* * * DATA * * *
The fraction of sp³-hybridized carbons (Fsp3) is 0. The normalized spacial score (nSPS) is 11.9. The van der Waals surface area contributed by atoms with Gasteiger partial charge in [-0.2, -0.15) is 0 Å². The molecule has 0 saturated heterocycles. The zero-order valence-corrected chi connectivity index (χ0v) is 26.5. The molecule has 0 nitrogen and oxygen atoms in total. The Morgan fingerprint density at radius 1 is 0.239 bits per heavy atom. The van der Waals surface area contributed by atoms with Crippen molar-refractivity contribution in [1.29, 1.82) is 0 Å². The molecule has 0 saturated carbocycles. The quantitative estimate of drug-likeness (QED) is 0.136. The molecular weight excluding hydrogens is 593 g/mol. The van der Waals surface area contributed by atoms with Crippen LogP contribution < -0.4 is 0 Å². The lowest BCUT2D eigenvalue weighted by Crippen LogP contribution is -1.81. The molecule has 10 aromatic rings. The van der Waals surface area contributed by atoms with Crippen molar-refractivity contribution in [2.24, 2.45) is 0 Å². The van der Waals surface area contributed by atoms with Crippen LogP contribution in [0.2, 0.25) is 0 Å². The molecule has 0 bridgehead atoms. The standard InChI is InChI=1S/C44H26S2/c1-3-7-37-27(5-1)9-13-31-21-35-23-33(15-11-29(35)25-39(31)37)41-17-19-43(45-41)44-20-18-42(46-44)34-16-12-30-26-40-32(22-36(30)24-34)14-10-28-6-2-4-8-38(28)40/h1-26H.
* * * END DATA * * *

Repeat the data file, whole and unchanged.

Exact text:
The fraction of sp³-hybridized carbons (Fsp3) is 0. The normalized spacial score (nSPS) is 11.9. The van der Waals surface area contributed by atoms with Gasteiger partial charge in [-0.2, -0.15) is 0 Å². The molecule has 0 saturated heterocycles. The zero-order valence-corrected chi connectivity index (χ0v) is 26.5. The molecule has 0 nitrogen and oxygen atoms in total. The Morgan fingerprint density at radius 1 is 0.239 bits per heavy atom. The van der Waals surface area contributed by atoms with Crippen molar-refractivity contribution in [1.29, 1.82) is 0 Å². The molecule has 0 saturated carbocycles. The quantitative estimate of drug-likeness (QED) is 0.136. The molecular weight excluding hydrogens is 593 g/mol. The van der Waals surface area contributed by atoms with Crippen LogP contribution < -0.4 is 0 Å². The lowest BCUT2D eigenvalue weighted by Crippen LogP contribution is -1.81. The molecule has 10 aromatic rings. The van der Waals surface area contributed by atoms with Crippen molar-refractivity contribution in [2.24, 2.45) is 0 Å². The van der Waals surface area contributed by atoms with Crippen LogP contribution in [0.2, 0.25) is 0 Å². The molecule has 0 bridgehead atoms. The standard InChI is InChI=1S/C44H26S2/c1-3-7-37-27(5-1)9-13-31-21-35-23-33(15-11-29(35)25-39(31)37)41-17-19-43(45-41)44-20-18-42(46-44)34-16-12-30-26-40-32(22-36(30)24-34)14-10-28-6-2-4-8-38(28)40/h1-26H.